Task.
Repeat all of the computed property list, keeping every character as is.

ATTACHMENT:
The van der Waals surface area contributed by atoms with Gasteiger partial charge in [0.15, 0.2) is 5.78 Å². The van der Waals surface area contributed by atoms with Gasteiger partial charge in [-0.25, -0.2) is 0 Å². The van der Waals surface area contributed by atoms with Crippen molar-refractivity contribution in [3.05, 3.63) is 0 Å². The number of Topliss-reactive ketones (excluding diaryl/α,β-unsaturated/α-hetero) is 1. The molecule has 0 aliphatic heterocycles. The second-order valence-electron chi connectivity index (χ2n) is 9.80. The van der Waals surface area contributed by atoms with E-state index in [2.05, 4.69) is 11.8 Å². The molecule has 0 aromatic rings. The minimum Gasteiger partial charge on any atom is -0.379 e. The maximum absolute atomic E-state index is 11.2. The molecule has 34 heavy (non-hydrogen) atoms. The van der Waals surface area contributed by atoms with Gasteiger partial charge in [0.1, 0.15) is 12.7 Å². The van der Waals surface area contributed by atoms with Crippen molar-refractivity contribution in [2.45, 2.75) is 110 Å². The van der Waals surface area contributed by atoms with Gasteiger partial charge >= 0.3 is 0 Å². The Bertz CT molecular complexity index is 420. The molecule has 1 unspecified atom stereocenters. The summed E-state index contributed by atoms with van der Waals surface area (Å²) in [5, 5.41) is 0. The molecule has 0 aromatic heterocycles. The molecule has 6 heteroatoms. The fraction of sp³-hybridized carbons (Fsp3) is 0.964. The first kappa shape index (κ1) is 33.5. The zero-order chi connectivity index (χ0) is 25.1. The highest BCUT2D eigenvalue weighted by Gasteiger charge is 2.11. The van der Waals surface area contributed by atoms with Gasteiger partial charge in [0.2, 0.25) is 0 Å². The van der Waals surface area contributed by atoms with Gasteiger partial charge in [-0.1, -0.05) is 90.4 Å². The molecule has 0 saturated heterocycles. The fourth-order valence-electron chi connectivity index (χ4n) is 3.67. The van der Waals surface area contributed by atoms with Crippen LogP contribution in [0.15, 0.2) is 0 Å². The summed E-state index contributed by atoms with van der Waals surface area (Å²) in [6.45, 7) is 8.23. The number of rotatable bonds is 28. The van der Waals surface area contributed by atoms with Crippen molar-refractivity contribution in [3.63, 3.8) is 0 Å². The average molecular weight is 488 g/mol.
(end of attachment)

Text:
The van der Waals surface area contributed by atoms with Gasteiger partial charge in [0.15, 0.2) is 5.78 Å². The van der Waals surface area contributed by atoms with Gasteiger partial charge in [-0.25, -0.2) is 0 Å². The van der Waals surface area contributed by atoms with Crippen molar-refractivity contribution in [3.05, 3.63) is 0 Å². The number of Topliss-reactive ketones (excluding diaryl/α,β-unsaturated/α-hetero) is 1. The molecule has 0 aliphatic heterocycles. The second-order valence-electron chi connectivity index (χ2n) is 9.80. The van der Waals surface area contributed by atoms with E-state index in [2.05, 4.69) is 11.8 Å². The molecule has 0 aromatic rings. The minimum Gasteiger partial charge on any atom is -0.379 e. The maximum absolute atomic E-state index is 11.2. The molecule has 34 heavy (non-hydrogen) atoms. The van der Waals surface area contributed by atoms with Gasteiger partial charge in [0.1, 0.15) is 12.7 Å². The van der Waals surface area contributed by atoms with Crippen molar-refractivity contribution in [2.45, 2.75) is 110 Å². The van der Waals surface area contributed by atoms with Gasteiger partial charge >= 0.3 is 0 Å². The Bertz CT molecular complexity index is 420. The molecule has 1 unspecified atom stereocenters. The summed E-state index contributed by atoms with van der Waals surface area (Å²) in [5, 5.41) is 0. The molecule has 0 aromatic heterocycles. The molecule has 6 heteroatoms. The fraction of sp³-hybridized carbons (Fsp3) is 0.964. The first kappa shape index (κ1) is 33.5. The zero-order chi connectivity index (χ0) is 25.1. The highest BCUT2D eigenvalue weighted by Gasteiger charge is 2.11. The van der Waals surface area contributed by atoms with Gasteiger partial charge in [0.2, 0.25) is 0 Å². The van der Waals surface area contributed by atoms with Gasteiger partial charge in [-0.1, -0.05) is 90.4 Å². The molecule has 0 saturated heterocycles. The fourth-order valence-electron chi connectivity index (χ4n) is 3.67. The van der Waals surface area contributed by atoms with Crippen LogP contribution in [0.15, 0.2) is 0 Å². The summed E-state index contributed by atoms with van der Waals surface area (Å²) in [6.45, 7) is 8.23. The number of rotatable bonds is 28. The van der Waals surface area contributed by atoms with Crippen molar-refractivity contribution in [3.63, 3.8) is 0 Å². The average molecular weight is 488 g/mol.